Phuket tourism set to take a bigger hit
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Phuket tourism set to take a bigger hit

Arrivals could fall further than forecast

Tourists pose for a picture on Mai Khao Beach in Phuket as a plane lands at Phuket International Airport. (Photo: AFP)
Tourists pose for a picture on Mai Khao Beach in Phuket as a plane lands at Phuket International Airport. (Photo: AFP)

Foreign arrivals to Phuket may plunge to a lower than expected level during the upcoming low season, due largely to the slowdown of the Chinese market and the bankruptcy of an Indian airline.

Thaneth Tantipiriyakij, president of the Phuket Tourist Association, said the temporary closure of Phuket International Airport from 1am until 7am until the beginning of July would hinder flight expansion, particularly from China, which had typically been prioritised for this time slot since before the pandemic.

In light of this, he said China could only rebound by 30-40% compared to the low season in 2019, as travellers could only depend on about 40 available daily flights from China during the day.

The bankruptcy filing of the low-cost carrier Go First last week might affect overall flight capacity from India as the airline offers scheduled direct flights to the island.

Mr Thaneth said the overall tourism market in Phuket is expected to see a recovery rate of just 50% compared with the same period in 2019.

According to Phuket Immigration, Russia, China and India were ranked as the top three markets in April. Russia accounted for about 63,476 visitors, followed by China (46,697) and India (24,897).

To compensate for the potential decrease, Mr Thaneth said tourism operators are pivoting to Middle Eastern markets such as Saudi Arabia, as tourists from that region tend to travel overseas following Ramadan and the Hajj pilgrimage.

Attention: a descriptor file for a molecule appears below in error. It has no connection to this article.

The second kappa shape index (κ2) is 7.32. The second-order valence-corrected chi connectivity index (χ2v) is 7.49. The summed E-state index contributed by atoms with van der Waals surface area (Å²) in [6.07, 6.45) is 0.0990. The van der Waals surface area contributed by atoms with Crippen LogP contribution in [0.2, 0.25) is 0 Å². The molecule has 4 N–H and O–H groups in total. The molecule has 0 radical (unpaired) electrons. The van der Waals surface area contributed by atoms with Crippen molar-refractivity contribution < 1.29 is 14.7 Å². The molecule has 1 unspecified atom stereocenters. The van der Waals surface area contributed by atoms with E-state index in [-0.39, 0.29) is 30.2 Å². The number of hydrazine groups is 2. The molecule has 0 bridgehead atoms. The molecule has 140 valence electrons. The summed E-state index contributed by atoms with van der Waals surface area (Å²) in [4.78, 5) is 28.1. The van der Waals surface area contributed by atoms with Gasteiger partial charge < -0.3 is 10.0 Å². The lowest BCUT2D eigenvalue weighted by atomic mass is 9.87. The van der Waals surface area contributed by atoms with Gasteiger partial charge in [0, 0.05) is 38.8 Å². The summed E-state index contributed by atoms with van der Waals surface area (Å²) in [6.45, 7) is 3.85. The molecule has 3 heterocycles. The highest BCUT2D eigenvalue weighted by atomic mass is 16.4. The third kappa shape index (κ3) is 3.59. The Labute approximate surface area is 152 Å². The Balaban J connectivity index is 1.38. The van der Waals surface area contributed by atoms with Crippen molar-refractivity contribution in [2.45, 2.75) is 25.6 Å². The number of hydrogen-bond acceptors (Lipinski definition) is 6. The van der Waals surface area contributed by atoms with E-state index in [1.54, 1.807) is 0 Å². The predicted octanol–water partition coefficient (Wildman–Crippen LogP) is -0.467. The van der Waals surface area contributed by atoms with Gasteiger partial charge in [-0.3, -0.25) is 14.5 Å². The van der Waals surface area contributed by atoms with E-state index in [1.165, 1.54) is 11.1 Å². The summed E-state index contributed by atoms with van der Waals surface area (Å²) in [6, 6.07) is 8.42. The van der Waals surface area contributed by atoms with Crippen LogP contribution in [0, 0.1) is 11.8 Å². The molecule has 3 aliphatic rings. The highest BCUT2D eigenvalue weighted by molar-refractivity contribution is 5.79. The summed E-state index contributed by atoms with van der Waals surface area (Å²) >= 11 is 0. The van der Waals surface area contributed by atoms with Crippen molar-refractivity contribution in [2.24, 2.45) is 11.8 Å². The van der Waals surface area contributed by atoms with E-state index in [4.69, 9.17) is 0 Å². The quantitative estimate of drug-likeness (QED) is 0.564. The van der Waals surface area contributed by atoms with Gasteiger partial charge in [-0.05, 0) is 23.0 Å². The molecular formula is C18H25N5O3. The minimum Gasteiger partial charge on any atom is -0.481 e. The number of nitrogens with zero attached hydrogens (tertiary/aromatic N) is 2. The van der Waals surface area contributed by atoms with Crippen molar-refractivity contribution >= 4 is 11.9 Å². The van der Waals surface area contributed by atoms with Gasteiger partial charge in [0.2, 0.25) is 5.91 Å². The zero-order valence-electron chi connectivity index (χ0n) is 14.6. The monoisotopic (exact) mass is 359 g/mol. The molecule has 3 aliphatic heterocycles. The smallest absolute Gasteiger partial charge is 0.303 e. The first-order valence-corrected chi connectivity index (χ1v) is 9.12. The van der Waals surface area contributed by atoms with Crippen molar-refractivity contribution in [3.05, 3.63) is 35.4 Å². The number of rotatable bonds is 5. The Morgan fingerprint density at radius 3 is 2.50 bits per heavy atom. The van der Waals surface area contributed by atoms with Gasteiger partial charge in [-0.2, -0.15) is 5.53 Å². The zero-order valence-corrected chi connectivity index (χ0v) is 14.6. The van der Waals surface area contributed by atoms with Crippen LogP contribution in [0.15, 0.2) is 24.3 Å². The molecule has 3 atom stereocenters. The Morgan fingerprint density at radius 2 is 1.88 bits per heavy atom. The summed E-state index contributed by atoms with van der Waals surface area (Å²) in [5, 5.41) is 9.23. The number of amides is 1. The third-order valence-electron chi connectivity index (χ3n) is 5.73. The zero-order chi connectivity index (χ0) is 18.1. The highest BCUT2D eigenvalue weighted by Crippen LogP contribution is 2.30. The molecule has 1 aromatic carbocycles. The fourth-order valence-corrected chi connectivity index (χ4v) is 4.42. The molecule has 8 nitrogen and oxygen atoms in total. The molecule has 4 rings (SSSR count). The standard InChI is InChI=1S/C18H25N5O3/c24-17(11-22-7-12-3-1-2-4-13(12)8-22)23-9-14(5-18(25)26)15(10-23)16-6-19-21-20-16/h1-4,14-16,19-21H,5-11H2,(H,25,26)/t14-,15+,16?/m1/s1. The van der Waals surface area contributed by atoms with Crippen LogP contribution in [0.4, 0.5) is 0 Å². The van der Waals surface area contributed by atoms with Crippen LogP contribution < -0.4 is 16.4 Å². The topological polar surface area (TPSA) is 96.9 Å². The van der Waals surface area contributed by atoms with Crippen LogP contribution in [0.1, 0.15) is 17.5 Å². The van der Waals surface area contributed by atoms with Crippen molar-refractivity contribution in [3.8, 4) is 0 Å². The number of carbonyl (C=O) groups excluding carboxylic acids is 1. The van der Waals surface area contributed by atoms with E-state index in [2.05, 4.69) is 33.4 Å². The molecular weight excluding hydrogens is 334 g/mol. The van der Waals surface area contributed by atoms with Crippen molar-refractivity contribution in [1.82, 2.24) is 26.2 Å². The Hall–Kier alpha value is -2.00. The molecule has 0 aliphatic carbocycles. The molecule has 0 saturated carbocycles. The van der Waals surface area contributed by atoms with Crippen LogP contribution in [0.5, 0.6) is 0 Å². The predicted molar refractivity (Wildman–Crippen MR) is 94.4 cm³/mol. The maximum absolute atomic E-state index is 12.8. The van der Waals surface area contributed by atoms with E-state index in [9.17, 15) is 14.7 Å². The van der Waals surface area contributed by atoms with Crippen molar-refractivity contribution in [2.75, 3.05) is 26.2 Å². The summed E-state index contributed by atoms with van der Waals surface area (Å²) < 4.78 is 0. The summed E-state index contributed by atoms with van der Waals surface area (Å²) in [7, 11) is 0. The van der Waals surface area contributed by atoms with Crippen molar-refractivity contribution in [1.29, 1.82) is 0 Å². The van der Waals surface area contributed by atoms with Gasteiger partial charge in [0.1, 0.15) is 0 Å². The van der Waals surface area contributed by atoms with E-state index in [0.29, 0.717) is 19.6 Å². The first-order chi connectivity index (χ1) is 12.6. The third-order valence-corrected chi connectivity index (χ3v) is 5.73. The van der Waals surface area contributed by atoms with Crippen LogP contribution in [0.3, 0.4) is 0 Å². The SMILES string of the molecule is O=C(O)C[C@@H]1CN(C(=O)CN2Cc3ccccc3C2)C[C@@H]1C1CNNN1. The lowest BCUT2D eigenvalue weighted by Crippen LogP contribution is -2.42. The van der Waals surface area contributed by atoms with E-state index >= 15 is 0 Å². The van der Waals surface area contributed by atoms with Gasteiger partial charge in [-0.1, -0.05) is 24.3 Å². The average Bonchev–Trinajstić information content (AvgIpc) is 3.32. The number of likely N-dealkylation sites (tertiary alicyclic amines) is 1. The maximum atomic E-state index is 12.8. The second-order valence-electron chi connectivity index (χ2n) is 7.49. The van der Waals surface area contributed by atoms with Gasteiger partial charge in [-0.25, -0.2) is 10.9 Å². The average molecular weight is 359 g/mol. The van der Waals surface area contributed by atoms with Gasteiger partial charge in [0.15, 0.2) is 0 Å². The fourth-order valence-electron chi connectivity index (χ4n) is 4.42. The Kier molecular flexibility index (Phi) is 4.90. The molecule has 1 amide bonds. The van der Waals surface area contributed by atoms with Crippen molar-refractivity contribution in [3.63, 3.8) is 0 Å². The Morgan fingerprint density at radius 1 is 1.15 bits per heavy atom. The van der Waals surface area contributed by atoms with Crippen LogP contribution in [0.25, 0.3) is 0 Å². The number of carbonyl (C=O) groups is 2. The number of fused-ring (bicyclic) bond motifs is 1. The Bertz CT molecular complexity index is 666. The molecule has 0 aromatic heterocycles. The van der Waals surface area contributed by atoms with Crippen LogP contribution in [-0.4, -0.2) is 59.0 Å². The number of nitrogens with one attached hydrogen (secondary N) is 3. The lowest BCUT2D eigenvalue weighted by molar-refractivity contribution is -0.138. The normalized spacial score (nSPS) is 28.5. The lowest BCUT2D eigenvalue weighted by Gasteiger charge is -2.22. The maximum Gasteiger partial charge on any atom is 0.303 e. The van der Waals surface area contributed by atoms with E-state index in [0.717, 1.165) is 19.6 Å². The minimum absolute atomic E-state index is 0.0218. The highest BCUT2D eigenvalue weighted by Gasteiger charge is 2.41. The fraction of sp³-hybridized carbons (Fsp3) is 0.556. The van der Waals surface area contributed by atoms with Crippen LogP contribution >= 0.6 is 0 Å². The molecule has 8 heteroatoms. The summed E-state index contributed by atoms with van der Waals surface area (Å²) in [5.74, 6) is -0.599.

Moreover, Thailand is already a popular destination during the rainy season among tourists from that region.

There are also new direct flights connecting Bangkok with Saudi Arabian cities and other major aviation hubs such as Qatar and Dubai.

Mr Thaneth urged the Tourism Authority of Thailand to continue its aggressive marketing expansion to expose Phuket to more Middle Eastern and Asian markets in order to fill the capacity once the airport fully reopens.

To maintain the Chinese market, he said related authorities should deal with the impact of fake news concerning unsafe vacations in Thailand that had circulated on Chinese social media platforms.

He added that the government should put stringent measures in place to eliminate nominee businesses and zero-dollar tours which damage tourism sentiment and the reputation of Thailand.

Mr Thaneth said the association would also look for new opportunities emerging with the new China-Laos high speed train, by targeting high spenders from those two countries who visit Phuket after stopping at Udon Thani and Khon Kaen.

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